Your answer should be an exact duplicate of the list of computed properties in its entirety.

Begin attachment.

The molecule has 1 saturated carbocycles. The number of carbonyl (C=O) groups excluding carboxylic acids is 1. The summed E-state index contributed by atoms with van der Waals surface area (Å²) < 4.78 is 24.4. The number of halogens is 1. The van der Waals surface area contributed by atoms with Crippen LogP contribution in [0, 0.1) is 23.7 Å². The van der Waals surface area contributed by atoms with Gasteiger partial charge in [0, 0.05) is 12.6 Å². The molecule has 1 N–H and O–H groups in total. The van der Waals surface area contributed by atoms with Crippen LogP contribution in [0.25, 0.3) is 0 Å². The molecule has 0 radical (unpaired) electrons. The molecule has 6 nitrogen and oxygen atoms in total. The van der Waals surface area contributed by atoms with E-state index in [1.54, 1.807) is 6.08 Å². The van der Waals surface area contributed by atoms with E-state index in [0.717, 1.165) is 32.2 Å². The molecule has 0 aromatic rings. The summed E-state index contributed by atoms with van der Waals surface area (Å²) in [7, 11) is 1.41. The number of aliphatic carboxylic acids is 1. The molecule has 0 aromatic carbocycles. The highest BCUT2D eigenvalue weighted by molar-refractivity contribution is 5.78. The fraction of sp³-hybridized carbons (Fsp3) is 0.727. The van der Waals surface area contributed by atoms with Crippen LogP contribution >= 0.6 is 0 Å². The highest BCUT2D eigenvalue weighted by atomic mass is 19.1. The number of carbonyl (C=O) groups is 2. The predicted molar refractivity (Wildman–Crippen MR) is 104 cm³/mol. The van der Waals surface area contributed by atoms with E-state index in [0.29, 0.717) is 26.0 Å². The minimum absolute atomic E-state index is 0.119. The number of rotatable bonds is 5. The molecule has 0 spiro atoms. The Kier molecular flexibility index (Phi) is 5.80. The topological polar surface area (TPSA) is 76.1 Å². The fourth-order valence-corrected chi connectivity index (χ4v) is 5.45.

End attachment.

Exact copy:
The molecule has 1 saturated carbocycles. The number of carbonyl (C=O) groups excluding carboxylic acids is 1. The summed E-state index contributed by atoms with van der Waals surface area (Å²) < 4.78 is 24.4. The number of halogens is 1. The van der Waals surface area contributed by atoms with Crippen LogP contribution in [0, 0.1) is 23.7 Å². The van der Waals surface area contributed by atoms with Gasteiger partial charge in [0, 0.05) is 12.6 Å². The molecule has 1 N–H and O–H groups in total. The van der Waals surface area contributed by atoms with Crippen LogP contribution in [0.25, 0.3) is 0 Å². The molecule has 0 radical (unpaired) electrons. The molecule has 6 nitrogen and oxygen atoms in total. The van der Waals surface area contributed by atoms with E-state index in [1.54, 1.807) is 6.08 Å². The van der Waals surface area contributed by atoms with E-state index in [0.717, 1.165) is 32.2 Å². The molecule has 0 aromatic rings. The summed E-state index contributed by atoms with van der Waals surface area (Å²) in [7, 11) is 1.41. The number of aliphatic carboxylic acids is 1. The molecule has 0 aromatic carbocycles. The highest BCUT2D eigenvalue weighted by molar-refractivity contribution is 5.78. The fraction of sp³-hybridized carbons (Fsp3) is 0.727. The van der Waals surface area contributed by atoms with Crippen LogP contribution >= 0.6 is 0 Å². The highest BCUT2D eigenvalue weighted by atomic mass is 19.1. The number of carbonyl (C=O) groups is 2. The predicted molar refractivity (Wildman–Crippen MR) is 104 cm³/mol. The van der Waals surface area contributed by atoms with E-state index in [0.29, 0.717) is 26.0 Å². The minimum absolute atomic E-state index is 0.119. The number of rotatable bonds is 5. The molecule has 0 spiro atoms. The Kier molecular flexibility index (Phi) is 5.80. The topological polar surface area (TPSA) is 76.1 Å². The fourth-order valence-corrected chi connectivity index (χ4v) is 5.45.